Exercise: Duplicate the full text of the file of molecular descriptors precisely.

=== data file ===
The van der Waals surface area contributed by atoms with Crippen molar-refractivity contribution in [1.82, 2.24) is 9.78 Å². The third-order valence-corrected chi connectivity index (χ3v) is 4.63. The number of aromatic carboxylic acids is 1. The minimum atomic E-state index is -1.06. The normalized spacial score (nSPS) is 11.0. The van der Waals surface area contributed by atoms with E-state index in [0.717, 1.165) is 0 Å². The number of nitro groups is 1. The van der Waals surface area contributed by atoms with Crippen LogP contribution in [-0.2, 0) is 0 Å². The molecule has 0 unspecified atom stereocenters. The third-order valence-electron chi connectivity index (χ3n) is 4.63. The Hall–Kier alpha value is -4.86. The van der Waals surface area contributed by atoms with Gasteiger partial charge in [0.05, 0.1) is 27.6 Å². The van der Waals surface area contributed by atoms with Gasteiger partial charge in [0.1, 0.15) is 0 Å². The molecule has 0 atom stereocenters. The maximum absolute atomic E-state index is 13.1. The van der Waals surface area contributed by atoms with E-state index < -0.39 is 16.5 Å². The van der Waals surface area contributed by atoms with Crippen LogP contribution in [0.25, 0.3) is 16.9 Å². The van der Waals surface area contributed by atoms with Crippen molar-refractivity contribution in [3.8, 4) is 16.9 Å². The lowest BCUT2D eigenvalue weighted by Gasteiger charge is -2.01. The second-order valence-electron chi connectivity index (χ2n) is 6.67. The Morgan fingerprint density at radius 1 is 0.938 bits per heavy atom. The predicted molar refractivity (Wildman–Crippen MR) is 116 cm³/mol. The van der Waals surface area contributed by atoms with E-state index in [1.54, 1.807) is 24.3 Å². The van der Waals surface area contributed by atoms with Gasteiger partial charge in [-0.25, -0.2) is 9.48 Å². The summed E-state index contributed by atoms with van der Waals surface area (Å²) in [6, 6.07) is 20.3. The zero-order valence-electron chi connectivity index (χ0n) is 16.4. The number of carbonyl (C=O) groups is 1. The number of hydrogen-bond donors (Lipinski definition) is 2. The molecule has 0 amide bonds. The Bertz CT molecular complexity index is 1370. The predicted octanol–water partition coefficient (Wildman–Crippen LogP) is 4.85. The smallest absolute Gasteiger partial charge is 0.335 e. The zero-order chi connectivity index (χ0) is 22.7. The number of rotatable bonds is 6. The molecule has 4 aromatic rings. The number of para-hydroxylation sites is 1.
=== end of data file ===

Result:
The van der Waals surface area contributed by atoms with Crippen molar-refractivity contribution in [1.82, 2.24) is 9.78 Å². The third-order valence-corrected chi connectivity index (χ3v) is 4.63. The number of aromatic carboxylic acids is 1. The minimum atomic E-state index is -1.06. The normalized spacial score (nSPS) is 11.0. The van der Waals surface area contributed by atoms with E-state index in [0.717, 1.165) is 0 Å². The number of nitro groups is 1. The van der Waals surface area contributed by atoms with Crippen LogP contribution in [-0.2, 0) is 0 Å². The molecule has 0 unspecified atom stereocenters. The third-order valence-electron chi connectivity index (χ3n) is 4.63. The Hall–Kier alpha value is -4.86. The van der Waals surface area contributed by atoms with Gasteiger partial charge in [0.05, 0.1) is 27.6 Å². The van der Waals surface area contributed by atoms with Gasteiger partial charge in [0.1, 0.15) is 0 Å². The molecule has 0 atom stereocenters. The maximum absolute atomic E-state index is 13.1. The van der Waals surface area contributed by atoms with E-state index < -0.39 is 16.5 Å². The van der Waals surface area contributed by atoms with Crippen LogP contribution in [0.25, 0.3) is 16.9 Å². The van der Waals surface area contributed by atoms with Crippen molar-refractivity contribution in [3.8, 4) is 16.9 Å². The lowest BCUT2D eigenvalue weighted by Gasteiger charge is -2.01. The second-order valence-electron chi connectivity index (χ2n) is 6.67. The Morgan fingerprint density at radius 1 is 0.938 bits per heavy atom. The predicted molar refractivity (Wildman–Crippen MR) is 116 cm³/mol. The van der Waals surface area contributed by atoms with E-state index in [1.54, 1.807) is 24.3 Å². The van der Waals surface area contributed by atoms with Gasteiger partial charge in [-0.25, -0.2) is 9.48 Å². The summed E-state index contributed by atoms with van der Waals surface area (Å²) in [6, 6.07) is 20.3. The zero-order valence-electron chi connectivity index (χ0n) is 16.4. The number of carbonyl (C=O) groups is 1. The number of hydrogen-bond donors (Lipinski definition) is 2. The molecule has 0 amide bonds. The Bertz CT molecular complexity index is 1370. The predicted octanol–water partition coefficient (Wildman–Crippen LogP) is 4.85. The smallest absolute Gasteiger partial charge is 0.335 e. The zero-order chi connectivity index (χ0) is 22.7. The number of rotatable bonds is 6. The molecule has 4 aromatic rings. The number of para-hydroxylation sites is 1.